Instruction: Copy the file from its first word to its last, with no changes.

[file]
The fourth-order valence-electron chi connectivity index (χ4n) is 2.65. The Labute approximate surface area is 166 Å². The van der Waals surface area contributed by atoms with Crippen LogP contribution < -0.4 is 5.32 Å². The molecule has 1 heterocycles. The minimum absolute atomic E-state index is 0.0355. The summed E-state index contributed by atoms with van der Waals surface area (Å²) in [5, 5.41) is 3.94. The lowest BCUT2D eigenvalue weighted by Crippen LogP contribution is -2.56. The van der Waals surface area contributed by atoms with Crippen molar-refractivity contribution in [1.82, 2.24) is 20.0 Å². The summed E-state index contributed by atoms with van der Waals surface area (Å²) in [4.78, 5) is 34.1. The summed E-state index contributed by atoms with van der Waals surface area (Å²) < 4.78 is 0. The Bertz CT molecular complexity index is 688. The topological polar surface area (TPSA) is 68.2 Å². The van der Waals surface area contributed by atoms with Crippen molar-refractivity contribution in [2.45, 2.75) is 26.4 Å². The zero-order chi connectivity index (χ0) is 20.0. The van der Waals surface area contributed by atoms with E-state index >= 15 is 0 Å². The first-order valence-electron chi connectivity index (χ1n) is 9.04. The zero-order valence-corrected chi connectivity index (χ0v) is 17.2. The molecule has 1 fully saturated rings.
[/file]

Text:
The fourth-order valence-electron chi connectivity index (χ4n) is 2.65. The Labute approximate surface area is 166 Å². The van der Waals surface area contributed by atoms with Crippen LogP contribution < -0.4 is 5.32 Å². The molecule has 1 heterocycles. The minimum absolute atomic E-state index is 0.0355. The summed E-state index contributed by atoms with van der Waals surface area (Å²) in [5, 5.41) is 3.94. The lowest BCUT2D eigenvalue weighted by Crippen LogP contribution is -2.56. The van der Waals surface area contributed by atoms with Crippen molar-refractivity contribution in [1.82, 2.24) is 20.0 Å². The summed E-state index contributed by atoms with van der Waals surface area (Å²) in [4.78, 5) is 34.1. The summed E-state index contributed by atoms with van der Waals surface area (Å²) < 4.78 is 0. The Bertz CT molecular complexity index is 688. The topological polar surface area (TPSA) is 68.2 Å². The van der Waals surface area contributed by atoms with Crippen molar-refractivity contribution in [2.45, 2.75) is 26.4 Å². The zero-order chi connectivity index (χ0) is 20.0. The van der Waals surface area contributed by atoms with E-state index >= 15 is 0 Å². The first-order valence-electron chi connectivity index (χ1n) is 9.04. The zero-order valence-corrected chi connectivity index (χ0v) is 17.2. The molecule has 1 fully saturated rings.